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There are 45 USDA backed residential loans in Wallowa county with an average loan balance of $130,773. Over 82% of the loans helped first time home buyers. Borrowers were an average age of 35 years old. The typical appraised home value was around $136,057. On average the rural home size purchased with this loan was approximately 1,416 SqFt. Wallowa county applies the standard USDA income limits to determine loan eligibility. For a household of upto 4 people the income limit is $90,300. For a household of between 5 and 8 people the income limit is increased to $119,200.
The size of Wallowa County is roughly 8,160 square kilometers. There are no geographical USDA loan restrictions in this county. The influence score for Wallowa County is 9. Look below for the interactive county level map illustration below for more details.
Start your search for USDA loan eligible properties in the cities of Wallowa County, OR
* cities most likely to have USDA loan eligible properties for sale.
Bartlett • *Enterprise • Evans • Flora • Freels • Hurricane Grange • Imnaha • *Joseph • Lewis • *Lostine • Lostine Station • Maxville • Minam • Paradise • Powwatka • Promise • Rondowa • Sevier • Troy • *Wallowa • *Wallowa Lake • Zumwalt
A USDA loan is a mortgage option available to eligible homebuyers that is sponsored by the United States Department of Agriculture to promote homeownership in rural communities. USDA Loans, sometimes called "RD Loans," offer 100% financing options on eligible rural properties. USDAProperties can help you find USDA properties in Wallowa County.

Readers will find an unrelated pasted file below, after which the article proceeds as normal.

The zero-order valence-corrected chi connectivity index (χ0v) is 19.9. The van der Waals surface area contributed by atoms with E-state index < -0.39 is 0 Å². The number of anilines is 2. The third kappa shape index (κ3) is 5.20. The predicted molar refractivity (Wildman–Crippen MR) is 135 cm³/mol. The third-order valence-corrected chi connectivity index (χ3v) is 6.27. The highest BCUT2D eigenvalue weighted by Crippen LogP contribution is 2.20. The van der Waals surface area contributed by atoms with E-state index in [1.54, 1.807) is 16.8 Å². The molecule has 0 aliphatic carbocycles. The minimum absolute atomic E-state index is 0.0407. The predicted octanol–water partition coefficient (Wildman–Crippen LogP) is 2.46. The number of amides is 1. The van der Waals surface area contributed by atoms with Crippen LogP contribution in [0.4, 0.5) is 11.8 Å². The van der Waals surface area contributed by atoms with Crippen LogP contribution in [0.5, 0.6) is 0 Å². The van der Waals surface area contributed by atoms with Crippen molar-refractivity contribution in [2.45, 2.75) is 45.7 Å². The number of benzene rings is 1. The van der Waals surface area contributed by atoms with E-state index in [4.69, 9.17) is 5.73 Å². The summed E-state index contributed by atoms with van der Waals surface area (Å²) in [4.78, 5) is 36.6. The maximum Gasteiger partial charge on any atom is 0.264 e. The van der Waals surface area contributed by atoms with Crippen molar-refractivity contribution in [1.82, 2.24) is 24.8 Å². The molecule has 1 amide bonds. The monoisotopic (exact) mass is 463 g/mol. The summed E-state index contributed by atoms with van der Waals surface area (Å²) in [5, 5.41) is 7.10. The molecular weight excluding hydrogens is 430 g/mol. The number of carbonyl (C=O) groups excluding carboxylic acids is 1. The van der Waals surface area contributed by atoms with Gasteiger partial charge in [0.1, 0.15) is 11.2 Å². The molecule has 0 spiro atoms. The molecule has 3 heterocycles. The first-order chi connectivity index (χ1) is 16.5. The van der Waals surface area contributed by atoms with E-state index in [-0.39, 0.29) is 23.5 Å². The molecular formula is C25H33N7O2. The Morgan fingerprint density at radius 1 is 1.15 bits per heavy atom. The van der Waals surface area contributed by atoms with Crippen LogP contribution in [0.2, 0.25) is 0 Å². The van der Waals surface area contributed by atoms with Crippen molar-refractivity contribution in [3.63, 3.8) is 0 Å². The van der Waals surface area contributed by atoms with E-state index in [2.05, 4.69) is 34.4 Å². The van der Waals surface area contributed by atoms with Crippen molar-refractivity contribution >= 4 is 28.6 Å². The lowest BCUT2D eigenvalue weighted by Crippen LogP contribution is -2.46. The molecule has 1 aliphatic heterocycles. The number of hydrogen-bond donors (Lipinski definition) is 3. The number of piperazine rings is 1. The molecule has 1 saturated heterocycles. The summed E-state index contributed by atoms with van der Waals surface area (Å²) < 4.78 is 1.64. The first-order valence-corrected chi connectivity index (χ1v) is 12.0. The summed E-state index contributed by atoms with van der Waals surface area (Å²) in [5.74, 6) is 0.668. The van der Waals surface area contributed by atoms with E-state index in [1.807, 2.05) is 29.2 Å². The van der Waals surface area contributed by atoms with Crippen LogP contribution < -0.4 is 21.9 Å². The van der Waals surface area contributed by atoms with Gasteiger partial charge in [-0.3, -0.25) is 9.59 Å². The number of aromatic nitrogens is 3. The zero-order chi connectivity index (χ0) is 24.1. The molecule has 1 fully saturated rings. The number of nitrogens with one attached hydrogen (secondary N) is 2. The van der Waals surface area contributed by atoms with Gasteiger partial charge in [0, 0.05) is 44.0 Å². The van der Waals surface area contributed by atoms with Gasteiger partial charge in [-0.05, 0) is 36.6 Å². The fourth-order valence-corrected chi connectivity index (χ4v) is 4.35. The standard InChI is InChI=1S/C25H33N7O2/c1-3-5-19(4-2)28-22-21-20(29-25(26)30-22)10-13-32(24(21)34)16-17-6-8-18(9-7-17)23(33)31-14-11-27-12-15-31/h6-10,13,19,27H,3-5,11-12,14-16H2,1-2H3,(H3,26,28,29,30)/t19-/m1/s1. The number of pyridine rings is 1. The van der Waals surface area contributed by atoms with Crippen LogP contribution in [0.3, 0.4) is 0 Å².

Wallowa County, located in the northeastern part of the great state of Oregon, has a rich history that can be traced back to the native Nez Perce people. The county was established on February 11, 1887, and covers an area of around 3,152 square miles. The name "Wallowa" is derived from a Nez Perce word, Wale.ama, which translates to "the winding river," likely referring to the Wallowa River that flows through the region.
Before the arrival of European-American settlers, the Wallowa Valley was home to the Wal-lam-wat-kin band of the Nez Perce tribe. They lived a peaceful life based on hunting, fishing, and gathering besides developing agricultural practices. However, in the 1870s, disputes over land and resources between the native Nez Perce and incoming settlers culminated in the Nez Perce War of 1877, forcing the tribe to leave their homeland.
The late 19th century saw the construction of the Wallowa Lake Tramway, which aided in the development of the region's timber industry. In the 20th century, Wallowa County became an important agricultural area, including livestock rearing, predominantly cattle and sheep.
One fun fact about Wallowa County is that it is home to the Wallowa Lake Monster, a local legend similar to Scotland's Loch Ness Monster. This mythical serpent-like creature is said to inhabit the depths of the glacially-formed Wallowa Lake, adding an extra layer of mystique to the region's fascinating history.